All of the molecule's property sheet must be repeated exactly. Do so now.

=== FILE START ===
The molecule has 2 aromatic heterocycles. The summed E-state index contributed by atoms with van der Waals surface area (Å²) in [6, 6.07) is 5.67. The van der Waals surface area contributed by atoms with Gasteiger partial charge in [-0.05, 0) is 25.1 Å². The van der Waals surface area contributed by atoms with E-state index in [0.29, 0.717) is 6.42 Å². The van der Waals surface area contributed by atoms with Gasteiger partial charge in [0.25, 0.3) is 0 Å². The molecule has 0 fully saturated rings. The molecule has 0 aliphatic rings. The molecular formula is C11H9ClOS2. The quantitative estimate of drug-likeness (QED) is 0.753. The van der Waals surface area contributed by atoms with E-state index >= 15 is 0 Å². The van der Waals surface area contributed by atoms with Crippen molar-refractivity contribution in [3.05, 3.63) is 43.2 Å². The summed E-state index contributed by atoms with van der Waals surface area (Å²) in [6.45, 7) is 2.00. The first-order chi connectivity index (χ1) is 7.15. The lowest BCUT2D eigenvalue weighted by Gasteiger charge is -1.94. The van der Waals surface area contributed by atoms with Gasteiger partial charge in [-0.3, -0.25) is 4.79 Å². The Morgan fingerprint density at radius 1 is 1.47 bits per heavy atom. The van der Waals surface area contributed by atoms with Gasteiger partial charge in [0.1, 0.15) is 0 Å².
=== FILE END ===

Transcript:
The molecule has 2 aromatic heterocycles. The summed E-state index contributed by atoms with van der Waals surface area (Å²) in [6, 6.07) is 5.67. The van der Waals surface area contributed by atoms with Gasteiger partial charge in [-0.05, 0) is 25.1 Å². The van der Waals surface area contributed by atoms with E-state index in [0.29, 0.717) is 6.42 Å². The van der Waals surface area contributed by atoms with Gasteiger partial charge in [0.25, 0.3) is 0 Å². The molecule has 0 fully saturated rings. The molecule has 0 aliphatic rings. The molecular formula is C11H9ClOS2. The quantitative estimate of drug-likeness (QED) is 0.753. The van der Waals surface area contributed by atoms with E-state index >= 15 is 0 Å². The van der Waals surface area contributed by atoms with Crippen molar-refractivity contribution in [3.05, 3.63) is 43.2 Å². The summed E-state index contributed by atoms with van der Waals surface area (Å²) in [6.45, 7) is 2.00. The first-order chi connectivity index (χ1) is 7.15. The lowest BCUT2D eigenvalue weighted by Gasteiger charge is -1.94. The van der Waals surface area contributed by atoms with Gasteiger partial charge in [-0.3, -0.25) is 4.79 Å². The Morgan fingerprint density at radius 1 is 1.47 bits per heavy atom. The van der Waals surface area contributed by atoms with Gasteiger partial charge in [0.1, 0.15) is 0 Å².